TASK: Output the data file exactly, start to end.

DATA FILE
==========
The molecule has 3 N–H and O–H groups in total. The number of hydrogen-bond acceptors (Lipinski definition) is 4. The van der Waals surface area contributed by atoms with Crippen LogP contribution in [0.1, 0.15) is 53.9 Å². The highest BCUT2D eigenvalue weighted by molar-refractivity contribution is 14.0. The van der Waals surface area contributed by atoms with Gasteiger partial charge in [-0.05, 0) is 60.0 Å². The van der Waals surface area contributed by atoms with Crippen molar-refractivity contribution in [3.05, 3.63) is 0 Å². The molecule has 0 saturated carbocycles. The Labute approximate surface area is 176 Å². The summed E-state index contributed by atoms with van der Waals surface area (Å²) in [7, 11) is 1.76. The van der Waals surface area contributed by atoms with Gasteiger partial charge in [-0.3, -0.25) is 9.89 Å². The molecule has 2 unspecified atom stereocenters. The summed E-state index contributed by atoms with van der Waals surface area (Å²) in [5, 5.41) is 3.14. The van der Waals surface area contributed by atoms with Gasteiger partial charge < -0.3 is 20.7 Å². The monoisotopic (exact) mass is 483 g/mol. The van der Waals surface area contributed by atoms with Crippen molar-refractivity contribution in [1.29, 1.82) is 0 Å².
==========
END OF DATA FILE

The molecule has 3 N–H and O–H groups in total. The number of hydrogen-bond acceptors (Lipinski definition) is 4. The van der Waals surface area contributed by atoms with Crippen LogP contribution in [0.1, 0.15) is 53.9 Å². The highest BCUT2D eigenvalue weighted by molar-refractivity contribution is 14.0. The van der Waals surface area contributed by atoms with Gasteiger partial charge in [-0.05, 0) is 60.0 Å². The van der Waals surface area contributed by atoms with Crippen molar-refractivity contribution in [3.05, 3.63) is 0 Å². The molecule has 0 saturated carbocycles. The Labute approximate surface area is 176 Å². The summed E-state index contributed by atoms with van der Waals surface area (Å²) in [7, 11) is 1.76. The van der Waals surface area contributed by atoms with Gasteiger partial charge in [-0.3, -0.25) is 9.89 Å². The molecule has 2 unspecified atom stereocenters. The summed E-state index contributed by atoms with van der Waals surface area (Å²) in [5, 5.41) is 3.14. The van der Waals surface area contributed by atoms with Gasteiger partial charge < -0.3 is 20.7 Å². The monoisotopic (exact) mass is 483 g/mol. The van der Waals surface area contributed by atoms with Crippen molar-refractivity contribution in [1.29, 1.82) is 0 Å².